This week’s Charlotte Business Journal features two Top 25 lists: the Area’s Top Tourist Attractions and North Carolina State Parks.

via Top of the List: Tourist Attractions, State Parks | Charlotte Business Journal.

Middle East awakening, Bahrain, Royal Wedding:  Verygracious of the prince … probably best for his monarchy, too.

Bahrain’s crown prince on Sunday declined an invitation to attend Prince William and Kate Middleton’s wedding, saying he did not want the Gulf nation’s unrest to tarnish the celebration.

Prince Salman bin Hamad Al Khalifa sent his regrets to Prince Charles after questions emerged over the British monarchy’s decision to invite a member of Bahrain’s Sunni ruling family, which has waged a wide-ranging crackdown against Shiite protesters calling for more freedoms.

Bahrain’s rulers have imposed martial law and are backed by a Saudi-led military force to try to quell the uprising. At least 30 people have died in Bahrain since mid-February, including four who died while in official custody, and many well-known activists and lawyers have been imprisoned.

The news helped to avoid a potentially awkward situation during the April 29 wedding. Campaigners in Britain complained when palace officials said Saturday that the prince was attending the nuptials, and some petitioned Foreign Secretary William Hague to revoke the invitation.

via Bahrain Crown Prince Declines Royal Wedding Invite – NYTimes.com.

random acts of violence, follow-up, Robert  Barber, FPC, obituary:  Mr. Barber was a member of FPC.  I did not know him or his wife, but his absence was felt at Easter worship today.

He and Barber were both retired colonels – a “couple of old military guys,” he said.

“We’d walk down the hallway, and I’d say, ‘You know, Bob, we’re in step,'” he said, laughing. “Old habits die hard.”

Brown and Barber were both members of the Rotary Club of Charlotte, where Brown said Barber took minutes and compiled newsletters.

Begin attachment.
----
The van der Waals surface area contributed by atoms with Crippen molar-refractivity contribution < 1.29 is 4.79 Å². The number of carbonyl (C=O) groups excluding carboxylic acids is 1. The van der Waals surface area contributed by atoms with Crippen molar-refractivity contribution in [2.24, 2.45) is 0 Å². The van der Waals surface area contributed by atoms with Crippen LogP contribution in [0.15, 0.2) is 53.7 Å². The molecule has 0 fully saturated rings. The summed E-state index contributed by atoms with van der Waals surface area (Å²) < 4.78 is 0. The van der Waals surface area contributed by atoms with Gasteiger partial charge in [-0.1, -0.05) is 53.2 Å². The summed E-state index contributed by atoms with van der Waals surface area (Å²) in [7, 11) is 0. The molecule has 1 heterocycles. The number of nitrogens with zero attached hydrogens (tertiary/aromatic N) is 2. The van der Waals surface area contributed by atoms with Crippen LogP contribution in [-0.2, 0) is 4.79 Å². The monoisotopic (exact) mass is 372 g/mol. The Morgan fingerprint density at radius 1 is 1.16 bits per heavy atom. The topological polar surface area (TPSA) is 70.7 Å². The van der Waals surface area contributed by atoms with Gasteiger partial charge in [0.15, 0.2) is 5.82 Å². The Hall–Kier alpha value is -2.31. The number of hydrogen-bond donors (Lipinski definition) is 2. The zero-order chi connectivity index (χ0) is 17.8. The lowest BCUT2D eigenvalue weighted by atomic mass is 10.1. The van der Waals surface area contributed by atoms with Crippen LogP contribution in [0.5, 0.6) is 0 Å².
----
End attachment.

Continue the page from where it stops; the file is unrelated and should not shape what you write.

“This man had not missed a Rotary meeting in 15 years,” Brown said.

He said Barber was devoted to his church, First Presbyterian in uptown, his profession and his family.

At work, Barber had a reputation as a skilled professional who could easily connect with his co-workers.

“He would work 80 hours a week if it meant turning around a community hospital,” Brown said.

Outside of work, Barber had many interests, including muscle cars, motorcycles and genealogy, Brown said.

“I think I’ve only known a couple of people in my life I’d consider Renaissance men,” Brown said. “Bob was one of them.”

via Witness heard victim’s lament after shooting | CharlotteObserver.com & The Charlotte Observer Newspaper.

 art, graphic art, Maira Kalman:  Maira’s take on the British war poster …

Keep Calm And Carry On | anything goes.

Maira Kalman, art, TED videosMaira Kalman | Profile on TED.com.

art, graphic art, Maira Kalman, interview: I just like this woman …

Are there places or things you avoid because they sap your creativity?

I avoid malls. They are deadly.

via Inspiration Boards: Maira Kalman.

computer art, math, Davidson College, Tim Chartier, random:

Tim Chartier at Davidson College has discovered that if you make things out of candy there’s no lack of volunteers to help you clean up. He takes images and transforms them mathematically into arrays of candy pieces. Here you can see President Obama, as rounded to the set of m&m color values. Mathematically, the algorithm picks the available color which is closest in red-green-blue-space to the average of the pixels it replaces.

via Make: Online | Math Monday: Candy Images.

Also see Math Movement – Sugar-coated CoM&Mander-in-Chief.